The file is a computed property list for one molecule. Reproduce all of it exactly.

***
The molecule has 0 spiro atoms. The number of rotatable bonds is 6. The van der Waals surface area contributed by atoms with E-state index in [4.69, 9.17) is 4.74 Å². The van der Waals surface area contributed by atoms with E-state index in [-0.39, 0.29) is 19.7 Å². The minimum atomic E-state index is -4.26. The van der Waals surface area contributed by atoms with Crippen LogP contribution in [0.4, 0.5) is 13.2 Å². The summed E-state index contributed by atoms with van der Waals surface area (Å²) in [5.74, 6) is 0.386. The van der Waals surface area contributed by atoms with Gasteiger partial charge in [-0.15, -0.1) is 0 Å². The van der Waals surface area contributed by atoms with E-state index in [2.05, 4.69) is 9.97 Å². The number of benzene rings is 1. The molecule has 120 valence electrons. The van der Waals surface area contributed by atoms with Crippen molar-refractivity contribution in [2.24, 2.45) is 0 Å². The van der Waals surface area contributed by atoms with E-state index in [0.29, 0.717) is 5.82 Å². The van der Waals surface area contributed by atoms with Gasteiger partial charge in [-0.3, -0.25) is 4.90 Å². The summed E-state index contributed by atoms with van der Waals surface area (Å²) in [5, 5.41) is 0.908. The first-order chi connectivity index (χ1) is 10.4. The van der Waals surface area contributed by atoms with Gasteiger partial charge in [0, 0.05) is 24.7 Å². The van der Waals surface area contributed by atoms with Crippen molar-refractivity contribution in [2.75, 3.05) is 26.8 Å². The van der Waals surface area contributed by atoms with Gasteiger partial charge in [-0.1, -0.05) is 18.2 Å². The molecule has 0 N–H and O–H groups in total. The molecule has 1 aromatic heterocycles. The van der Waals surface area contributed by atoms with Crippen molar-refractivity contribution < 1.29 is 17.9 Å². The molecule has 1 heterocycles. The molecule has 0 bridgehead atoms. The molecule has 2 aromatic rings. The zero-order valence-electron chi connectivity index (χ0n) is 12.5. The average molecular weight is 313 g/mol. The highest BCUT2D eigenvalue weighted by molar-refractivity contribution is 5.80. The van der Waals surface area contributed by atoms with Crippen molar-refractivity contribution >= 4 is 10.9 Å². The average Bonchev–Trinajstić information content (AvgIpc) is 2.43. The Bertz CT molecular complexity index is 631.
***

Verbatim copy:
The molecule has 0 spiro atoms. The number of rotatable bonds is 6. The van der Waals surface area contributed by atoms with E-state index in [4.69, 9.17) is 4.74 Å². The van der Waals surface area contributed by atoms with E-state index in [-0.39, 0.29) is 19.7 Å². The minimum atomic E-state index is -4.26. The van der Waals surface area contributed by atoms with Crippen LogP contribution in [0.4, 0.5) is 13.2 Å². The summed E-state index contributed by atoms with van der Waals surface area (Å²) in [5.74, 6) is 0.386. The van der Waals surface area contributed by atoms with Gasteiger partial charge in [-0.15, -0.1) is 0 Å². The van der Waals surface area contributed by atoms with E-state index in [2.05, 4.69) is 9.97 Å². The number of benzene rings is 1. The molecule has 120 valence electrons. The van der Waals surface area contributed by atoms with Crippen molar-refractivity contribution in [2.24, 2.45) is 0 Å². The van der Waals surface area contributed by atoms with E-state index in [0.29, 0.717) is 5.82 Å². The van der Waals surface area contributed by atoms with Gasteiger partial charge in [-0.3, -0.25) is 4.90 Å². The summed E-state index contributed by atoms with van der Waals surface area (Å²) in [5, 5.41) is 0.908. The first-order chi connectivity index (χ1) is 10.4. The van der Waals surface area contributed by atoms with Gasteiger partial charge in [0, 0.05) is 24.7 Å². The van der Waals surface area contributed by atoms with Crippen molar-refractivity contribution in [2.75, 3.05) is 26.8 Å². The van der Waals surface area contributed by atoms with Gasteiger partial charge in [-0.1, -0.05) is 18.2 Å². The molecule has 0 N–H and O–H groups in total. The molecule has 1 aromatic heterocycles. The van der Waals surface area contributed by atoms with Crippen molar-refractivity contribution < 1.29 is 17.9 Å². The molecule has 1 heterocycles. The molecule has 0 bridgehead atoms. The molecule has 2 aromatic rings. The zero-order valence-electron chi connectivity index (χ0n) is 12.5. The average molecular weight is 313 g/mol. The highest BCUT2D eigenvalue weighted by molar-refractivity contribution is 5.80. The van der Waals surface area contributed by atoms with Crippen molar-refractivity contribution >= 4 is 10.9 Å². The average Bonchev–Trinajstić information content (AvgIpc) is 2.43. The Bertz CT molecular complexity index is 631.